Peer Pressure, Parties and Drinking Games
A teen’s first big party can be a significant social milestone: there’s music blasting, their friends are everywhere and there are no intrusive parents hovering around. Teens free in this environment can make unwise decisions. And if your teen doesn’t decide to drink on their own, the pressure to “catch up” with their peers at these parties can force their hand. Teen drinking parties can be a circus of party drugs and alcohol consumption due to the “now or never” feeling the teens may be experiencing.
Drinking games like Flip Cup, Beer Pong and Ring of Fire make light of getting very drunk in a hurry. In a party atmosphere, the potential exists for a teen’s peers to pull them into a drinking game and make it sound fun and exciting. It’s easy for kids playing these games to make drinking competitive, which can eventually make them lose track of how much alcohol they’ve consumed in the process.
Is Alcohol Addictive?
Prolonged alcohol use can alter one’s brain chemistry. When the right factors are at play, such as genetics and environment, among others things, a want to drink becomes a need to drink, forming a dependence on alcohol and alcohol use disorder.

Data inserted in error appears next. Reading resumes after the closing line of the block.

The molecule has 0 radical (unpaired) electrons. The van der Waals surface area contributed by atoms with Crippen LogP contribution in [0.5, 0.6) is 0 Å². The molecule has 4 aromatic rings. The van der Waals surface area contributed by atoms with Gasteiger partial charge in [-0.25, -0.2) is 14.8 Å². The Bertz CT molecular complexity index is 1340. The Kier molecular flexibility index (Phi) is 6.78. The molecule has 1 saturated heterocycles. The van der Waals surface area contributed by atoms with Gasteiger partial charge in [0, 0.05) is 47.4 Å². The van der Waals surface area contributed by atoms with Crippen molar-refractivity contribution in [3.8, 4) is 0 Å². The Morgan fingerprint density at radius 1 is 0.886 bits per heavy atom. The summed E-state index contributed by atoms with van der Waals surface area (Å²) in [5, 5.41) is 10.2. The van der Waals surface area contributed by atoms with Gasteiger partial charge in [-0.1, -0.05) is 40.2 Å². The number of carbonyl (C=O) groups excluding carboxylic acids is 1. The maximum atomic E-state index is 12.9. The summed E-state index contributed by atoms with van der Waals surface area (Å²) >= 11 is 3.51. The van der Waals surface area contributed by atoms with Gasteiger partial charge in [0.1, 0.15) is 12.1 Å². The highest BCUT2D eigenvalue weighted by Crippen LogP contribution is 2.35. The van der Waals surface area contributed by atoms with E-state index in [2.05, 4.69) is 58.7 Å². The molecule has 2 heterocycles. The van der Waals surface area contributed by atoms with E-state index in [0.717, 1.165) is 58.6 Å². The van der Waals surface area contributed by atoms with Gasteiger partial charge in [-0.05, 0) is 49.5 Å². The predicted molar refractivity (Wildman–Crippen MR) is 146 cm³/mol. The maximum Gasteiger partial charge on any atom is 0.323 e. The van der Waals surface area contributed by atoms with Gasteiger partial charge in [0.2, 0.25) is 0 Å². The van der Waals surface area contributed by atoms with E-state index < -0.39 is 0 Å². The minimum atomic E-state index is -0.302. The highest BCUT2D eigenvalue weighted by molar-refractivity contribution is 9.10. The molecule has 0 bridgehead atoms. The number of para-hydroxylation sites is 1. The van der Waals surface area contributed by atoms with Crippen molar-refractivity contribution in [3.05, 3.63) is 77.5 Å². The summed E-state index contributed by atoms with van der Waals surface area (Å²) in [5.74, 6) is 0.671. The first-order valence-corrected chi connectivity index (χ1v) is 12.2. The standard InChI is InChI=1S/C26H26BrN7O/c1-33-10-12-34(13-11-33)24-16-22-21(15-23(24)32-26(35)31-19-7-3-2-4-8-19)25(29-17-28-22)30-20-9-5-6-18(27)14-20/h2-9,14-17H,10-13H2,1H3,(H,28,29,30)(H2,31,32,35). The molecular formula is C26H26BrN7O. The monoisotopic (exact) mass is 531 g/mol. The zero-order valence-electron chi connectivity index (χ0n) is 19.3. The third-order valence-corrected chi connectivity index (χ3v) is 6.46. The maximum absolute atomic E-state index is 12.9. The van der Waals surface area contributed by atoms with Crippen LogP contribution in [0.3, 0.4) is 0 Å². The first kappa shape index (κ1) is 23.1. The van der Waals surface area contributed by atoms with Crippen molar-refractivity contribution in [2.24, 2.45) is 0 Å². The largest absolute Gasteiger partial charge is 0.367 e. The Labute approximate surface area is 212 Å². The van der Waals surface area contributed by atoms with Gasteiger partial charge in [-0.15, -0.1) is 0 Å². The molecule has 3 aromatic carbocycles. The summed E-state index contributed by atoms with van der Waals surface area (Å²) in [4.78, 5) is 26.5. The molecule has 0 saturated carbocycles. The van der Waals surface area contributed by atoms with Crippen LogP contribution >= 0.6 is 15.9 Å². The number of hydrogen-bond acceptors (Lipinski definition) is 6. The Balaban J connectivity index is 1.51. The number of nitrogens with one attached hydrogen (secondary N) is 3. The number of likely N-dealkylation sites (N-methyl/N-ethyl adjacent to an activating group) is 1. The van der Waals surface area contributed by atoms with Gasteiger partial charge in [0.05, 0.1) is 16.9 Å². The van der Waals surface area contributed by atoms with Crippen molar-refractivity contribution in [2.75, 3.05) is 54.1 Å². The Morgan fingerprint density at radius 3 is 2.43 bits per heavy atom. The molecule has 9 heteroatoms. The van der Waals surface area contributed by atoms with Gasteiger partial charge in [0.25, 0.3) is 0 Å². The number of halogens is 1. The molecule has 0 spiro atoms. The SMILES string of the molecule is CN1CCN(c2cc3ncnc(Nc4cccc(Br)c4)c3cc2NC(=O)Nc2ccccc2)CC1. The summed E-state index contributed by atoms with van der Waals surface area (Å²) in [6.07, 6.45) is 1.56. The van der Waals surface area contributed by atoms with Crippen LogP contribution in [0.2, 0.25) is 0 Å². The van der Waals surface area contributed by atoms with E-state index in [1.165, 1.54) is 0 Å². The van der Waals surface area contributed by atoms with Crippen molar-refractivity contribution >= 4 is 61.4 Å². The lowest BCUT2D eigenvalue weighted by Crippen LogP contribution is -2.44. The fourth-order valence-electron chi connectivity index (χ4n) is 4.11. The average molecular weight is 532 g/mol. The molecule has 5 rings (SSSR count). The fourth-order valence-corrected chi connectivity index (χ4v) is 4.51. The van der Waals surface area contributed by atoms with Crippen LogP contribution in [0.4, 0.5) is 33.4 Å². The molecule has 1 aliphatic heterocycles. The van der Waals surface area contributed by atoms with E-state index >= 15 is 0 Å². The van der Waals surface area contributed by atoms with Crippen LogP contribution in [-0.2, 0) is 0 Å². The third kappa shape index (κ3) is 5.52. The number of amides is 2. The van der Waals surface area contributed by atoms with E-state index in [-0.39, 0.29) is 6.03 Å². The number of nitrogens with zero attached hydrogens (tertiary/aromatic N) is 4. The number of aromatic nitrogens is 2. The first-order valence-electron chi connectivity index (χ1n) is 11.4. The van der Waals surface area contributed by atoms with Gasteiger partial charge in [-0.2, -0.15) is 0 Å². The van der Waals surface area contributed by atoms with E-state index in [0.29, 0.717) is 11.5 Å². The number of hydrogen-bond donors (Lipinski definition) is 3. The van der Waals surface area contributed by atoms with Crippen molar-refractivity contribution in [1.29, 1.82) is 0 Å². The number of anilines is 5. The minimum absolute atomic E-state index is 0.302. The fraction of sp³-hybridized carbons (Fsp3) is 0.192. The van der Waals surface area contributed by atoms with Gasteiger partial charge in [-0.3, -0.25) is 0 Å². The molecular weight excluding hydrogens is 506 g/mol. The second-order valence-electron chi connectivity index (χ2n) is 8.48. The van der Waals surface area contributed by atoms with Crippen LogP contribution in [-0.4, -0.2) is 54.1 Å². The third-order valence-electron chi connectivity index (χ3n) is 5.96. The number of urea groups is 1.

Alcoholism is defined as two things:
- Compulsive behavior that comes along with the constant pursuit of the next drink
- The inability to abstain from drinking
According to one study, 10% of kids age 16-17 have serious alcohol problems. That number is around 3% for 12–17 year-olds, which amounts to thousands of cases across the country. Among adults living with alcoholism, most started drinking when they were young. Left unaddressed, a teen alcohol abuse can grow into addiction — a medical condition your child will face for the rest of their life.
What Are the Effects of Alcohol Abuse?
Other than addiction, it’s important to be aware of the other risks involved with underage drinking. Alcohol is a potent and dangerous drug, the consequences of which can be as severe as those of any illicit drug.
The effects of teen alcohol abuse include:
- Academic failure or school suspension
- Trouble with law enforcement
- Risky sexual behavior
- Sexually-transmitted diseases
- Problems with friends or family
- Impacted brain development
- Serious injuries
- Getting into harder drugs
- Alcohol poisoning (even death)